Text Susan Jung / Photography Jonathan Wong / Styling Nellie Ming Lee


For me, the ideal cherry pie is made with sour cherries - the same bright red, tart, intensely flavoured fruit I use for my favourite sorbet. Unfortunately, the fresh or frozen fruit is almost impossible to find in Hong Kong, at least for ordinary people (chefs have their own sources). Instead, I make cherry pie using black cherries, which are in season now.


Deep-dish cherry pie with flaky crust (pictured)

The ceramic pan I used for this pie held 2kg of fruit and took more than 90 minutes to bake. As with all baked fruit pies, you can tell it's done when the filling starts to bubble out of the crust.

The dough for this pie is, ingredients-wise, almost the same one I use for other types of pie and for quiche. But because I wanted a little more flakiness in the top crust, I've changed the technique.

If the cherries you buy are soft, or if you want a thicker filling, use the larger amount of cornstarch.


For the crust:
240 grams plain (all-purpose) flour, plus extra for rolling the dough
120 grams cake flourm

 ½ tsp fine-grained sea salt
1 tsp granulated sugar
250 grams unsalted butter, cut into 1cm chunks then frozen for 30 minutes
80ml ice water
1 egg whisked with 30ml water, for brushing the dough


For the filling:
2kg fresh black cherries, pitted
200 grams granulated sugar, plus more for sprinkling

 ½ tsp fine sea salt
100-125 grams cornstarch
2 tsp almond extract
60ml fresh lemon juice


Put the plain flour and cake flour in the bowl of a food processor, add the sugar and salt, then process to combine. Add the chunks of frozen butter and process until the butter is the size of small peas. Put the ingredients into a bowl and drizzle with the ice water. Mix with your fingertips until roughly combined - there will be damp (but not sopping wet) spots, with some dry spots. Turn the ingredients onto a clean work surface and pat them into a rectangle that's about 24cm by 16cm. With the help of a bench scraper or metal spatula, lift the bottom half of the rectangle and fold it in half so it's 12cm by 16 cm. Turn 90 degrees then pat it out again until it's again 24cm in length. Repeat this twice more; by the time you're finished, the dough will be quite cohesive, with visible streaks of butter. Divide the dough into two uneven pieces - one with about two-thirds of the dough (for the bottom crust), with the remainder for the top crust. Shape the pieces of dough into discs, wrap with cling-film and refrigerate for at least an hour (but longer is better; I let the dough rest for at least a day).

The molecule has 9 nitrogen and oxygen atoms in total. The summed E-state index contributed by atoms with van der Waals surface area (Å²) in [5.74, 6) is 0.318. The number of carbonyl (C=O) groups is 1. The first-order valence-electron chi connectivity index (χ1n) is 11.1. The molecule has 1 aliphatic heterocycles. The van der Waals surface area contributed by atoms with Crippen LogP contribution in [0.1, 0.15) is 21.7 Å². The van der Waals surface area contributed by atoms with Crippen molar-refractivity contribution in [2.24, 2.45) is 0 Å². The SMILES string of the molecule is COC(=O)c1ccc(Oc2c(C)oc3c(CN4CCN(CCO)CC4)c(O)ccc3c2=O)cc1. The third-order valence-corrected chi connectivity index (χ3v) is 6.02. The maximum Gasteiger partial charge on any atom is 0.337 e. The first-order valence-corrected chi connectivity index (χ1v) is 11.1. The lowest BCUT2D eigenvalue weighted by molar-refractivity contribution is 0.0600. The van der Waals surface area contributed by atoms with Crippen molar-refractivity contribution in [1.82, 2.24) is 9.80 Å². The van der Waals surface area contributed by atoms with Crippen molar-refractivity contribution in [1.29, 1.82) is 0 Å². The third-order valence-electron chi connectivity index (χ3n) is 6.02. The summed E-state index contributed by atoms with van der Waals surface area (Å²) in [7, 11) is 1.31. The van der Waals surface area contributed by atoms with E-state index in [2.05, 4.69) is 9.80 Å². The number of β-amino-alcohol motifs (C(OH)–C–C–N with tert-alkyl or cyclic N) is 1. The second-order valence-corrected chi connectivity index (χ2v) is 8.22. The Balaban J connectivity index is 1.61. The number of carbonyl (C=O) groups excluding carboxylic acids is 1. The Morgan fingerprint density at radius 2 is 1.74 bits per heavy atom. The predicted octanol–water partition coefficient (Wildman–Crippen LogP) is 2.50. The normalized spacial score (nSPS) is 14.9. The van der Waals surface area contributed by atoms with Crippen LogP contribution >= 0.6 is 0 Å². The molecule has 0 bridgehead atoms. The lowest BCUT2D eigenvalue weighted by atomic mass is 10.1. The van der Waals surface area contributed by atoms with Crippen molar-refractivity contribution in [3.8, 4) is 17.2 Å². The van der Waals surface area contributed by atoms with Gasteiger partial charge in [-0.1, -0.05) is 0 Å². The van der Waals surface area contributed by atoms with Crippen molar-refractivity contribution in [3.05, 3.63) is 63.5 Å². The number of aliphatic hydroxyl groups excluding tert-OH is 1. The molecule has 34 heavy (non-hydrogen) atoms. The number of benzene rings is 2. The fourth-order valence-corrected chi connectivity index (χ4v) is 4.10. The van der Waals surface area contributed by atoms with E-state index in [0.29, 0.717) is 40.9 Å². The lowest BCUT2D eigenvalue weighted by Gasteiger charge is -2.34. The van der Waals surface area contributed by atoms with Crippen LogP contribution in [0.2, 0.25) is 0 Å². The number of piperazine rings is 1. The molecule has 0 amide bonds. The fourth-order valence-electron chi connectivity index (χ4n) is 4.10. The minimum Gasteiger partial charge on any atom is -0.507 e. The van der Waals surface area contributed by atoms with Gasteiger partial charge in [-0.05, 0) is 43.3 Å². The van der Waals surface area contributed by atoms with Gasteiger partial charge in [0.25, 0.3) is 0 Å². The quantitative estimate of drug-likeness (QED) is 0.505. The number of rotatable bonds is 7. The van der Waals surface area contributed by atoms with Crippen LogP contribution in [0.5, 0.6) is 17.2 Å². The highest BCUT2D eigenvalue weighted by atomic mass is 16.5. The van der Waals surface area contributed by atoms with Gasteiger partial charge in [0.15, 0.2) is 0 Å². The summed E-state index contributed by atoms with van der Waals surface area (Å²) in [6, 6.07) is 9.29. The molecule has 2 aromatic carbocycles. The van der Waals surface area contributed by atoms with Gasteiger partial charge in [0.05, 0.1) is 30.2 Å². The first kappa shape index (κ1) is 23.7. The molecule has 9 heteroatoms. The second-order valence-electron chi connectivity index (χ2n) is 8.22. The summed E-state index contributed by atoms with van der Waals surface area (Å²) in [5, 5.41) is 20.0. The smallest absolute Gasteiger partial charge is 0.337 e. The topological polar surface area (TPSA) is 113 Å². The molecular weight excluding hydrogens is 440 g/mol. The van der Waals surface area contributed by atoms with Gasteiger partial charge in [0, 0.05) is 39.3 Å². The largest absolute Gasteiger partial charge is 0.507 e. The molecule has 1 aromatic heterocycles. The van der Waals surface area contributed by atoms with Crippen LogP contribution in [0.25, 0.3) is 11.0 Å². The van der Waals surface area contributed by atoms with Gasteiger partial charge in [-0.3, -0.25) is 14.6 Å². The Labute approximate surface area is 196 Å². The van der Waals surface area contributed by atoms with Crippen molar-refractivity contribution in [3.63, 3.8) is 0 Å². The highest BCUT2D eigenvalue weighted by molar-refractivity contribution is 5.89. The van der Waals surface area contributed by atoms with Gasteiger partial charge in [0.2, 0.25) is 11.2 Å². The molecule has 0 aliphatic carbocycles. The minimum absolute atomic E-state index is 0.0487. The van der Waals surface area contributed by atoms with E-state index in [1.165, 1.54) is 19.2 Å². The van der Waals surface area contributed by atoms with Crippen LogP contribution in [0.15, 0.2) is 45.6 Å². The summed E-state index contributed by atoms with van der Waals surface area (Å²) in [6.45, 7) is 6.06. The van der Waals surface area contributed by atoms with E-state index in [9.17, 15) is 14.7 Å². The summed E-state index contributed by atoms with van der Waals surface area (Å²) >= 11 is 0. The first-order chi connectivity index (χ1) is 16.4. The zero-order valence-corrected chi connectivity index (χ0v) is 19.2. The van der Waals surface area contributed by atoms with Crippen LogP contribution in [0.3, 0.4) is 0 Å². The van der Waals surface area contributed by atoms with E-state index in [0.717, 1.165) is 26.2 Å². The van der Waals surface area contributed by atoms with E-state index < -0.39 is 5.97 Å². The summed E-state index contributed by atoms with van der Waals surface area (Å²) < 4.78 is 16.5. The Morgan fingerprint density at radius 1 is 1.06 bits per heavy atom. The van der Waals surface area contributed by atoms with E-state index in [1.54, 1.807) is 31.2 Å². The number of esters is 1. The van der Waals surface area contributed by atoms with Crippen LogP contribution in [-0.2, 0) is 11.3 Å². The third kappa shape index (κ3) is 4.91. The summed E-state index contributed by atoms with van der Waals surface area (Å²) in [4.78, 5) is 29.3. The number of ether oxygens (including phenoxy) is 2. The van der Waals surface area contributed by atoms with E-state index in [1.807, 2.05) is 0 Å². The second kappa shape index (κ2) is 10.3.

Leave the dough at room temperature until it's malleable but still cool. Put the larger disc on a lightly floured work surface, dust it with flour and then roll it out into a large circle that's about 3mm thick. Gently fit the dough over a deep-dish pie pan and settle it gently into the contours, taking care not to stretch the dough. Make a decorative border at the edges and then trim off the excess dough. Chill for at least 45 minutes. Roll out the second piece of dough into a large circle that's 3mm thick. Place the dough on a cutting board (or a parchment paper-lined baking sheet) and chill for 15 minutes. Use a sharp paring knife to cut free-form leaf shapes of different sizes. Separate the "leaves" from the trimmings. Shape the trimmings into a disc, wrap with cling-film and refrigerate. Very lightly brush the leaf shapes with beaten egg then score the surface of each one to resemble the veins of a leaf. Refrigerate the leaves. Take the dough trimmings from the fridge, roll them out and cut more leaf shapes, again, brushing them with egg and scoring them before putting them in the fridge (you'll need a lot of leaves for the pie).

Preheat the oven to 220 degrees Celsius. Lay a sheet of aluminium foil on a baking tray, to catch the drips from the pie as it bakes.

Pit the cherries (preferably using a device that removes the pits but keeps the cherries almost whole). Mix the sugar with the salt and cornstarch, then sprinkle this over the fruit and combine thoroughly. Add the almond extract and the lemon juice and mix. Put the filling into the prepared pie shell, mounding it at the centre. Starting from the middle of the pie, and using the largest leaves first, lay the leaves slightly overlapping in a decorative pattern over the filling, sticking them together with a little of the beaten egg. Don't cover the pie entirely; leave several gaps to allow the steam to escape. When the pie is ready, sprinkle it with granulated sugar then put it on the baking tray and bake at 220 degrees for 15 minutes. Turn the heat to 200 degrees and bake for 30 minutes, turning it around halfway through so it bakes evenly. Turn the heat to 180 degrees and bake the pie for about 50 minutes, or until the filling starts to bubble out of the crust. Again, turn the pie around halfway through. If the top crust starts to get too dark, drape a sheet of aluminium foil over it. Remove the pie from the oven and leave for at least an hour before slicing it into wedges.